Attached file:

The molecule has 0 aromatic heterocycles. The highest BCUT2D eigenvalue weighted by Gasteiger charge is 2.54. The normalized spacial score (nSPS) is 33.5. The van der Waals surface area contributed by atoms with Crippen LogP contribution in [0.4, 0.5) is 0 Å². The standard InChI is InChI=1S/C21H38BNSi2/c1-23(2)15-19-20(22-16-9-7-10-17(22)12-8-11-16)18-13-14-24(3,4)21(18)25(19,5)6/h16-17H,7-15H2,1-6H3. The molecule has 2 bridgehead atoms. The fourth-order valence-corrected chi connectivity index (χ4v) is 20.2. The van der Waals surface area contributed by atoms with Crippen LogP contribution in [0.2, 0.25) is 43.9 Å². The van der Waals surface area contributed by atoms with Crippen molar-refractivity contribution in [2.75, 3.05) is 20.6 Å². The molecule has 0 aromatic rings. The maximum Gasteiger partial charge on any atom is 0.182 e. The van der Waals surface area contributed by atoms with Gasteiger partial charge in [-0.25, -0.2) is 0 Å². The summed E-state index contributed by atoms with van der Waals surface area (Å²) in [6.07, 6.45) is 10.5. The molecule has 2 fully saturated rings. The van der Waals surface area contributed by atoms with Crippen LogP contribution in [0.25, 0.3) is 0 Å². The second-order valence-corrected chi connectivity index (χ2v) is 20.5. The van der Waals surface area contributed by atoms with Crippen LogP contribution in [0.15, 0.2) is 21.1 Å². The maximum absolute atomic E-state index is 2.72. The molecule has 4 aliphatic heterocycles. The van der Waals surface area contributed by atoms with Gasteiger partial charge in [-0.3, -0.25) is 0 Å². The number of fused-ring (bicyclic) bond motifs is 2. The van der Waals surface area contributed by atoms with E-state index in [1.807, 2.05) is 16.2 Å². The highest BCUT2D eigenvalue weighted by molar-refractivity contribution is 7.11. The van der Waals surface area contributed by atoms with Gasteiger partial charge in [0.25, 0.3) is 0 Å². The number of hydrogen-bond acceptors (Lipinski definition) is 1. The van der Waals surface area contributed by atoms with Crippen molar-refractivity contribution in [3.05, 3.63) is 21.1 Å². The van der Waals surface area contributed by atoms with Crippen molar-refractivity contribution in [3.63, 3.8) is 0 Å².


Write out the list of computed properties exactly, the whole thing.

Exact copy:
The molecule has 0 aromatic heterocycles. The highest BCUT2D eigenvalue weighted by Gasteiger charge is 2.54. The normalized spacial score (nSPS) is 33.5. The van der Waals surface area contributed by atoms with Crippen LogP contribution in [0.4, 0.5) is 0 Å². The standard InChI is InChI=1S/C21H38BNSi2/c1-23(2)15-19-20(22-16-9-7-10-17(22)12-8-11-16)18-13-14-24(3,4)21(18)25(19,5)6/h16-17H,7-15H2,1-6H3. The molecule has 2 bridgehead atoms. The fourth-order valence-corrected chi connectivity index (χ4v) is 20.2. The van der Waals surface area contributed by atoms with Crippen LogP contribution in [0.2, 0.25) is 43.9 Å². The van der Waals surface area contributed by atoms with Crippen molar-refractivity contribution in [2.75, 3.05) is 20.6 Å². The molecule has 0 aromatic rings. The maximum Gasteiger partial charge on any atom is 0.182 e. The van der Waals surface area contributed by atoms with Gasteiger partial charge in [-0.25, -0.2) is 0 Å². The summed E-state index contributed by atoms with van der Waals surface area (Å²) in [6.07, 6.45) is 10.5. The molecule has 2 fully saturated rings. The van der Waals surface area contributed by atoms with Crippen LogP contribution in [0.25, 0.3) is 0 Å². The second-order valence-corrected chi connectivity index (χ2v) is 20.5. The van der Waals surface area contributed by atoms with Crippen LogP contribution in [0.15, 0.2) is 21.1 Å². The maximum absolute atomic E-state index is 2.72. The molecule has 4 aliphatic heterocycles. The van der Waals surface area contributed by atoms with Gasteiger partial charge in [-0.3, -0.25) is 0 Å². The number of fused-ring (bicyclic) bond motifs is 2. The van der Waals surface area contributed by atoms with E-state index in [1.807, 2.05) is 16.2 Å². The highest BCUT2D eigenvalue weighted by molar-refractivity contribution is 7.11. The van der Waals surface area contributed by atoms with Gasteiger partial charge in [0.25, 0.3) is 0 Å². The number of hydrogen-bond acceptors (Lipinski definition) is 1. The van der Waals surface area contributed by atoms with Crippen molar-refractivity contribution in [3.05, 3.63) is 21.1 Å². The van der Waals surface area contributed by atoms with Crippen molar-refractivity contribution in [3.63, 3.8) is 0 Å².